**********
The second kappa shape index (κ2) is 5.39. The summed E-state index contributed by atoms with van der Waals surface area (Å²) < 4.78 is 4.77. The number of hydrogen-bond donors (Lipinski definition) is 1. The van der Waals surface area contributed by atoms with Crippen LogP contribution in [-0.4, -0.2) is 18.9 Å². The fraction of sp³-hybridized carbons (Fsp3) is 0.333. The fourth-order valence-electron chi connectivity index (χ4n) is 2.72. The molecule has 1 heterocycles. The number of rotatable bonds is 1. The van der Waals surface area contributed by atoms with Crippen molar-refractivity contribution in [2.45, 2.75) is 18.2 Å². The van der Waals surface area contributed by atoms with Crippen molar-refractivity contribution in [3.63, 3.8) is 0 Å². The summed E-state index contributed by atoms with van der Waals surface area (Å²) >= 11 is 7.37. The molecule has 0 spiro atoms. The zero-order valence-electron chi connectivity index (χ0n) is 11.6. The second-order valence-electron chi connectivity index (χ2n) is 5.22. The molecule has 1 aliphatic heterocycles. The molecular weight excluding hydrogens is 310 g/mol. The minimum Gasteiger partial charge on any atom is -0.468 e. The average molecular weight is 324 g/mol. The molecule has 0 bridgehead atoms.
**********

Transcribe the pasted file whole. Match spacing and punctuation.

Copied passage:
The second kappa shape index (κ2) is 5.39. The summed E-state index contributed by atoms with van der Waals surface area (Å²) < 4.78 is 4.77. The number of hydrogen-bond donors (Lipinski definition) is 1. The van der Waals surface area contributed by atoms with Crippen LogP contribution in [-0.4, -0.2) is 18.9 Å². The fraction of sp³-hybridized carbons (Fsp3) is 0.333. The fourth-order valence-electron chi connectivity index (χ4n) is 2.72. The molecule has 1 heterocycles. The number of rotatable bonds is 1. The van der Waals surface area contributed by atoms with Crippen molar-refractivity contribution in [2.45, 2.75) is 18.2 Å². The van der Waals surface area contributed by atoms with Crippen molar-refractivity contribution in [3.63, 3.8) is 0 Å². The summed E-state index contributed by atoms with van der Waals surface area (Å²) >= 11 is 7.37. The molecule has 0 spiro atoms. The zero-order valence-electron chi connectivity index (χ0n) is 11.6. The second-order valence-electron chi connectivity index (χ2n) is 5.22. The molecule has 1 aliphatic heterocycles. The molecular weight excluding hydrogens is 310 g/mol. The minimum Gasteiger partial charge on any atom is -0.468 e. The average molecular weight is 324 g/mol. The molecule has 0 bridgehead atoms.